Management of diarrhoeal dehydration in childhood: A review for clinicians in developing countries
- 1Department of Paediatrics, Nephrology Unit/Critical Care, Nigeria
The survival of a child with severe volume depletion at the emergency department depends on the competency of the first responder to recognize, and promptly treat hypovolemic shock. Although the basic principles on fluid and electrolytes therapy have been investigated for decades, the topic remains a challenge, as consensus on clinical management protocol is difficult to reach, and more adverse events are reported from fluid administration than for any other drug. While the old principles proposed by Holliday and Segar, and Finberg have stood the test of time, recent systematic reviews and meta-analysis have highlighted the risk of hyponatraemia, and hyponatraemic encephalopathy in some children treated with hypotonic fluids. In the midst of conflicting literature on fluid and electrolytes therapy, it would appear that isotonic fluids are best suitable for the correction of hypotonic, isonatraemic and hypernatraemic dehydration. Although oral rehydration therapy is adequate to correct mild to moderate isonatraemic dehydration, parenteral fluid therapy is safer for the child with severe dehydration and those with changes in serum sodium. The article reviews the pathophysiology of water and sodium metabolism and, it uses the clinical case examples to illustrate the bed-side approach to the management of three different types of dehydration using a pre-mixed isotonic fluid solution (with 20 or 40 mmol/L of potassium chloride added depending on the absence or presence of hypokalaemia respectively). When 3% sodium chloride is unavailable to treat hyponatraemic encephalopathy, 0.9% sodium chloride becomes inevitable, albeit, a closer monitoring of serum sodium is required. The importance of a keen and regular clinical and laboratory monitoring of a child being rehydrated is emphasized. The article would be valuable to clinicians in less-developed countries, who must use pre-mixed fluids, and who often cannot get some suitable rehydrating solutions.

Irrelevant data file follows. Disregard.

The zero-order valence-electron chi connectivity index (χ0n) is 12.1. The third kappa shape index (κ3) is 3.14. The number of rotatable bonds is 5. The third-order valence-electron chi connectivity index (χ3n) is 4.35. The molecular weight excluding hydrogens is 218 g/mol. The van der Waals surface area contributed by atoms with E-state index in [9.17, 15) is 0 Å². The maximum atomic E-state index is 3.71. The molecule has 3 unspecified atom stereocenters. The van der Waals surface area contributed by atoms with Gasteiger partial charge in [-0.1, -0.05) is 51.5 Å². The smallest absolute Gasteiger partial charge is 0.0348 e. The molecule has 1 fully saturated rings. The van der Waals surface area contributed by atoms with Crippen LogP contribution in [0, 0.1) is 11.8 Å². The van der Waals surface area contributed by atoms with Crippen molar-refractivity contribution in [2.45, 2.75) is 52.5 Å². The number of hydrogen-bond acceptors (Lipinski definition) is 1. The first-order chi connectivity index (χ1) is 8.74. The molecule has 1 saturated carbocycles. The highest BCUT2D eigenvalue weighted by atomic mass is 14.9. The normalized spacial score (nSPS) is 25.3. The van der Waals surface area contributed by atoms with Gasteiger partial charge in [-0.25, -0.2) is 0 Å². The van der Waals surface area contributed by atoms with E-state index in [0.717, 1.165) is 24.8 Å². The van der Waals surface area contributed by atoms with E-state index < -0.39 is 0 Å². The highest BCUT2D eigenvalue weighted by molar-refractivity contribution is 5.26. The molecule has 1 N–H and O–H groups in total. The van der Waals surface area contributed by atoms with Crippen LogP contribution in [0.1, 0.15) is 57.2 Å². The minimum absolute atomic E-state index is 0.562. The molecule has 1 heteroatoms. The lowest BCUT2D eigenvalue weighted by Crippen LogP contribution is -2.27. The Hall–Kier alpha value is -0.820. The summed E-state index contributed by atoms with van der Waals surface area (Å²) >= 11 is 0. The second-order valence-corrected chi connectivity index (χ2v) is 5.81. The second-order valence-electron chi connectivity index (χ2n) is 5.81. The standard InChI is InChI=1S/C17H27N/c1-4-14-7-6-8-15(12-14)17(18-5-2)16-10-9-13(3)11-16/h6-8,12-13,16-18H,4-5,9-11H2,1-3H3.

Keywords: Management, childhood, Dehydration, hypovolaemia, isonatraemia, hyponatraemia, hypernatraemia.
Received: 21 Oct 2017;
Accepted: 30 Jan 2018.
Edited by:Demet Demirkol, Koç University, Turkey
Reviewed by:Christine U. Vohwinkel, University of Colorado Denver, United States
Vijay Srinivasan, Children's Hospital of Philadelphia, United States
Copyright: © 2018 Anigilaje. This is an open-access article distributed under the terms of the Creative Commons Attribution License (CC BY). The use, distribution or reproduction in other forums is permitted, provided the original author(s) and the copyright owner are credited and that the original publication in this journal is cited, in accordance with accepted academic practice. No use, distribution or reproduction is permitted which does not comply with these terms.
* Correspondence: Dr. Emmanuel Anigilaje, Nephrology Unit/Critical Care, Department of Paediatrics, Abuja, Nigeria, email@example.com